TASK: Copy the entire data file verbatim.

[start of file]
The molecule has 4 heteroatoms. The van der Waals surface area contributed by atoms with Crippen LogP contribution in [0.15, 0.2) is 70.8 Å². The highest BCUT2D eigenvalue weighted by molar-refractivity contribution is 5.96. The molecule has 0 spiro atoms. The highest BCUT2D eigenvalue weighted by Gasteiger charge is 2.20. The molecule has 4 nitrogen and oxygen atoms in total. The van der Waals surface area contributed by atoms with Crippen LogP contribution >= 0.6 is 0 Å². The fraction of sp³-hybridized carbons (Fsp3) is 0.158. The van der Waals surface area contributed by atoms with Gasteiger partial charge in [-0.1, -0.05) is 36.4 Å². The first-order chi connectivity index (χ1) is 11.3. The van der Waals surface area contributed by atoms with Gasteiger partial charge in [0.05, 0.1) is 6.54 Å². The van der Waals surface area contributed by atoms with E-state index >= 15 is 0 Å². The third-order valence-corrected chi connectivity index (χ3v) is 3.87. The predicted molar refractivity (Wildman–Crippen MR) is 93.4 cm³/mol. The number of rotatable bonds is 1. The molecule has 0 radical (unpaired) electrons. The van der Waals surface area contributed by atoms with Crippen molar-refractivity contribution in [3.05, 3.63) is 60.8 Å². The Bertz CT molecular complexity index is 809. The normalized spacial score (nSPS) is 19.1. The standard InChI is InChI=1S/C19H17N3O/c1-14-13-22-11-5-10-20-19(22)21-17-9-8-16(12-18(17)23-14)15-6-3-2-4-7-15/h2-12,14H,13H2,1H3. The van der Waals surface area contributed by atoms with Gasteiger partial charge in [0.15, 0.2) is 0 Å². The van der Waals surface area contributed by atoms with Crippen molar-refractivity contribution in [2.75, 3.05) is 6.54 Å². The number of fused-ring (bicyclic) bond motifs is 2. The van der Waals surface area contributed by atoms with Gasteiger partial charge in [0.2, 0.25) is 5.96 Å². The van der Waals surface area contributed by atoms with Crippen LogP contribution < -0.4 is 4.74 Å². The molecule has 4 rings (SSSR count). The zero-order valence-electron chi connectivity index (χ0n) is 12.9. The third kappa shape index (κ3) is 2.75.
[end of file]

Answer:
The molecule has 4 heteroatoms. The van der Waals surface area contributed by atoms with Crippen LogP contribution in [0.15, 0.2) is 70.8 Å². The highest BCUT2D eigenvalue weighted by molar-refractivity contribution is 5.96. The molecule has 0 spiro atoms. The highest BCUT2D eigenvalue weighted by Gasteiger charge is 2.20. The molecule has 4 nitrogen and oxygen atoms in total. The van der Waals surface area contributed by atoms with Crippen LogP contribution >= 0.6 is 0 Å². The fraction of sp³-hybridized carbons (Fsp3) is 0.158. The van der Waals surface area contributed by atoms with Gasteiger partial charge in [-0.1, -0.05) is 36.4 Å². The first-order chi connectivity index (χ1) is 11.3. The van der Waals surface area contributed by atoms with Gasteiger partial charge in [0.05, 0.1) is 6.54 Å². The van der Waals surface area contributed by atoms with E-state index >= 15 is 0 Å². The third-order valence-corrected chi connectivity index (χ3v) is 3.87. The predicted molar refractivity (Wildman–Crippen MR) is 93.4 cm³/mol. The number of rotatable bonds is 1. The molecule has 0 radical (unpaired) electrons. The van der Waals surface area contributed by atoms with Crippen molar-refractivity contribution in [3.05, 3.63) is 60.8 Å². The Bertz CT molecular complexity index is 809. The normalized spacial score (nSPS) is 19.1. The standard InChI is InChI=1S/C19H17N3O/c1-14-13-22-11-5-10-20-19(22)21-17-9-8-16(12-18(17)23-14)15-6-3-2-4-7-15/h2-12,14H,13H2,1H3. The van der Waals surface area contributed by atoms with Gasteiger partial charge in [0.15, 0.2) is 0 Å². The van der Waals surface area contributed by atoms with Crippen molar-refractivity contribution in [2.75, 3.05) is 6.54 Å². The number of fused-ring (bicyclic) bond motifs is 2. The van der Waals surface area contributed by atoms with Gasteiger partial charge in [0.2, 0.25) is 5.96 Å². The van der Waals surface area contributed by atoms with Crippen LogP contribution < -0.4 is 4.74 Å². The molecule has 4 rings (SSSR count). The zero-order valence-electron chi connectivity index (χ0n) is 12.9. The third kappa shape index (κ3) is 2.75.